Dolmetsch

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Dolmetsch

Arnold. 1858--1940, British musician, born in France. He contributed greatly to the revival of interest in early music and instruments
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MICHALA PETRI AT GREGYNOG, JUNE 17 The Danish virtuoso, arguably the finest recorder player in the world, makes a rare UK visit to honour Arnold Dolmetsch, the man who reinvented the recorder and spearheaded the early music revival.
It had been revived by Arnold Dolmetsch (1858-1940) early in the twentieth century, his first known recorder performance being in 1900, accompanying a production of Hamlet.
While Arnold Dolmetsch had brought the recorder into the light, after more than a century of oblivion in England, Edgar Hunt was the main protagonist of the school recorder movement and it was Hunt, in collaboration with the music retailers, Schott & Co, who made available the first plastic recorders in 1939, thus beginning the process by which the recorder would become one of the world's most widely played instruments.
Arnold Dolmetsch apparently had been angry at the advent of the early plastic recorders.
4) Arnold Dolmetsch, The Interpretation of the Music of the XVIIth and XVIIIth Centuries, Novello & Co, London, 1915, 457.
47) The two recorder makers were Arnold Dolmetsch and Oskar Dawson, who had learned the craft from Dolmetsch.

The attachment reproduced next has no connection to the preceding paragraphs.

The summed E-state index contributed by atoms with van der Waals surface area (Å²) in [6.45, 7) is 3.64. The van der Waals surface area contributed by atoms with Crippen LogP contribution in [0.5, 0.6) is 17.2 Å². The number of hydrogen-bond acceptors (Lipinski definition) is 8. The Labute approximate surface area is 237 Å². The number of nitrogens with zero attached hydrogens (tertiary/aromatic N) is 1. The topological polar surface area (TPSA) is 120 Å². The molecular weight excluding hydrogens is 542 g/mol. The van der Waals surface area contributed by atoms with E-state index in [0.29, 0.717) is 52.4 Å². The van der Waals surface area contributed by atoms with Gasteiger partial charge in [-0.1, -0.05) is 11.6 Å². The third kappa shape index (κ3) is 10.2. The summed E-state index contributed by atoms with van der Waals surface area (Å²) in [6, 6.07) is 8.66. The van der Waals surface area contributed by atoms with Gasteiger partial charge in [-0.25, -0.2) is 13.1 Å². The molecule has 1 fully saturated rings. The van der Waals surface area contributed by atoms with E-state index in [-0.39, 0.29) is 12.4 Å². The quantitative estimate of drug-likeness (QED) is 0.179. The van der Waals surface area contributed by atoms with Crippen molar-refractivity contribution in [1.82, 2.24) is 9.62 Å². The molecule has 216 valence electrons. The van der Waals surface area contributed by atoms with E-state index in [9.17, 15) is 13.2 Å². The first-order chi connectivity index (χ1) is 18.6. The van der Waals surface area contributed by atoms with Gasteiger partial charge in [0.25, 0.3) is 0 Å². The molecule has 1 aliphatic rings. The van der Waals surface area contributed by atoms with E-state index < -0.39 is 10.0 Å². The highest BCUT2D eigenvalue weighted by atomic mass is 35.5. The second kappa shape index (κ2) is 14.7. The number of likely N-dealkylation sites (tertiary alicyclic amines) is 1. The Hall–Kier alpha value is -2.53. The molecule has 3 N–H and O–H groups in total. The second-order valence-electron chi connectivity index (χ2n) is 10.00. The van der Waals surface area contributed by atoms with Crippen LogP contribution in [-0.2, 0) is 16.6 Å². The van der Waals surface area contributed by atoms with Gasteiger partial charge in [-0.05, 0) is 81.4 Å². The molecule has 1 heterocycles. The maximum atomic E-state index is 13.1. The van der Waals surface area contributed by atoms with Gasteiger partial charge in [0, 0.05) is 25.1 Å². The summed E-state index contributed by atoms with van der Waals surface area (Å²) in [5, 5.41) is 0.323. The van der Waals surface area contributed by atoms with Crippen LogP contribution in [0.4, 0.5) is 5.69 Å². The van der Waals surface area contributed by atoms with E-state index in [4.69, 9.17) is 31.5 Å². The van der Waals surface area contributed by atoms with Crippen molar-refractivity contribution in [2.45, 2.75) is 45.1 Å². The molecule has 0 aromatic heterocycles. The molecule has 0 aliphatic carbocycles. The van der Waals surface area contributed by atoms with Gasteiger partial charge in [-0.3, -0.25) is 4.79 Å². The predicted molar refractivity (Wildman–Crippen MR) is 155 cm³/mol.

Like Arnold Dolmetsch, who shared his lack of academic credentials, Grainger mistrusted musicology and its practitioners, although he never approached the older man's paranoia and remained willing to learn if, as in the case of Hughes, he admired his teacher.
1 Writing on the early music revival has tended either to concentrate on Grainger's association with Arnold Dolmetsch (see, for example, Harry Haskell, The Early Music Revival: a History, London, 1988, pp.
In Otterstedt's case, the question is exacerbated by her frank and repeated reliance on the work of those same older generations, in particular, the pioneering work of Arnold Dolmetsch.
Listeners most familiar with the digital recordings of historically informed performances by Philippe Herreweghe, Ton Koopman, or John Eliot Gardiner will be intrigued by interpretations of Alfred Cortot, Adolf Busch, and Arnold Dolmetsch.
Pinto is generous in his praise for Murray Lefkowitz and also for Arnold Dolmetsch, who is not always given due credit for his pioneering work of many kinds, and who was an enthusiastic proponent of Lawes.